I Taught Myself To Live Simply
I taught myself to live simply and wisely,
to look at the sky and pray to God,
and to wander long before evening
to tire my superfluous worries.
When the burdocks rustle in the ravine
and the yellow-red rowanberry cluster droops
I compose happy verses
about life’s decay, decay and beauty.
I come back. The fluffy cat
licks my palm, purrs so sweetly
and the fire flares bright
on the saw-mill turret by the lake.
Only the cry of a stork landing on the roof
occasionally breaks the silence.
If you knock on my door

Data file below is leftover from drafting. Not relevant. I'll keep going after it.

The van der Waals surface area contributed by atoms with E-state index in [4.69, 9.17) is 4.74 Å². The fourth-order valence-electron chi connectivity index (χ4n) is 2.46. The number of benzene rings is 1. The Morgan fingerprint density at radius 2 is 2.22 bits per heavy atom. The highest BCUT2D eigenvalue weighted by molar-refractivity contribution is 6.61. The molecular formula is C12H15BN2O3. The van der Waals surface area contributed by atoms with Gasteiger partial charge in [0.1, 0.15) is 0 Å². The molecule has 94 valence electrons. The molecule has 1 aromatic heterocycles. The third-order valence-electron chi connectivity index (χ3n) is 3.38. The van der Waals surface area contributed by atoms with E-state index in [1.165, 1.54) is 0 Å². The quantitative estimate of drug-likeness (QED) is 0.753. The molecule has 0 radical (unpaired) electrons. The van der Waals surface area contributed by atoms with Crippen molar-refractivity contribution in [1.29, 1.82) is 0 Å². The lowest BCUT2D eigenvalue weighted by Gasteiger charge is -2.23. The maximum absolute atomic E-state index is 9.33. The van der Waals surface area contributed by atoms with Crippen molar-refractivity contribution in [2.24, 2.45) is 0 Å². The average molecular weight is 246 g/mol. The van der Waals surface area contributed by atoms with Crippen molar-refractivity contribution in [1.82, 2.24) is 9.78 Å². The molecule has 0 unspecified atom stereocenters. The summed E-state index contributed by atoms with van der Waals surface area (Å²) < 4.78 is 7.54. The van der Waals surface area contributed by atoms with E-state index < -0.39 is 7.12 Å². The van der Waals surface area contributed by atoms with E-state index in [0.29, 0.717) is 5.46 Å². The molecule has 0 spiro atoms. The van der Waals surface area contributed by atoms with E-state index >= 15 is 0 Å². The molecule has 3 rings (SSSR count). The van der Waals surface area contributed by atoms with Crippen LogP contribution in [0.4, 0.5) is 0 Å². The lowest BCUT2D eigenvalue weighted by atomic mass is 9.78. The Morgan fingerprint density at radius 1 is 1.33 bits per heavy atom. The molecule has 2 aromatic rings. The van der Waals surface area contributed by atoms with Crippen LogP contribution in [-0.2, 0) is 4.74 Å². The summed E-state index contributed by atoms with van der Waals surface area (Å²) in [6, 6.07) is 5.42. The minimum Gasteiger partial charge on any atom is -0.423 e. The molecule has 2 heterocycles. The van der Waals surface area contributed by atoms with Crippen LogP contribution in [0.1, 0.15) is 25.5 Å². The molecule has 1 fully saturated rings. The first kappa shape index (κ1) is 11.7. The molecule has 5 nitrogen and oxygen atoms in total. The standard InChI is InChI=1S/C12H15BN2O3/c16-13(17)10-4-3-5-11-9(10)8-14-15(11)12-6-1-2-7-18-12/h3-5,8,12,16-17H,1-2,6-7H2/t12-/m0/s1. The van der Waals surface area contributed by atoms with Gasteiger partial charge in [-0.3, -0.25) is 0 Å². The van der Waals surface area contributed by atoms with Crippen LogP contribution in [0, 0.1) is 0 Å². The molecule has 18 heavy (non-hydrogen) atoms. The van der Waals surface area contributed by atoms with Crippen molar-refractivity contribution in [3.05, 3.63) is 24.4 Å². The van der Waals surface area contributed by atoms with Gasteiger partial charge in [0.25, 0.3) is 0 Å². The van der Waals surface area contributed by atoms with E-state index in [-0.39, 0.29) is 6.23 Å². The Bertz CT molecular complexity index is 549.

I may not even hear.
by Anna Akhmatova
Anna Andreyevna Gorenko, better known by the pen name Anna Akhmatova, was a Russian modernist poet, one of the most acclaimed writers in the Russian canon, (Born June 11 [June 23, New Style], 1889, Bolshoy Fontan, near Odessa, Ukraine, Russian Empire—died March 5, 1966, Domodedovo, near Moscow, Russia, U.S.S.R.), Russian poet recognized at her death as the greatest woman poet in Russian literature.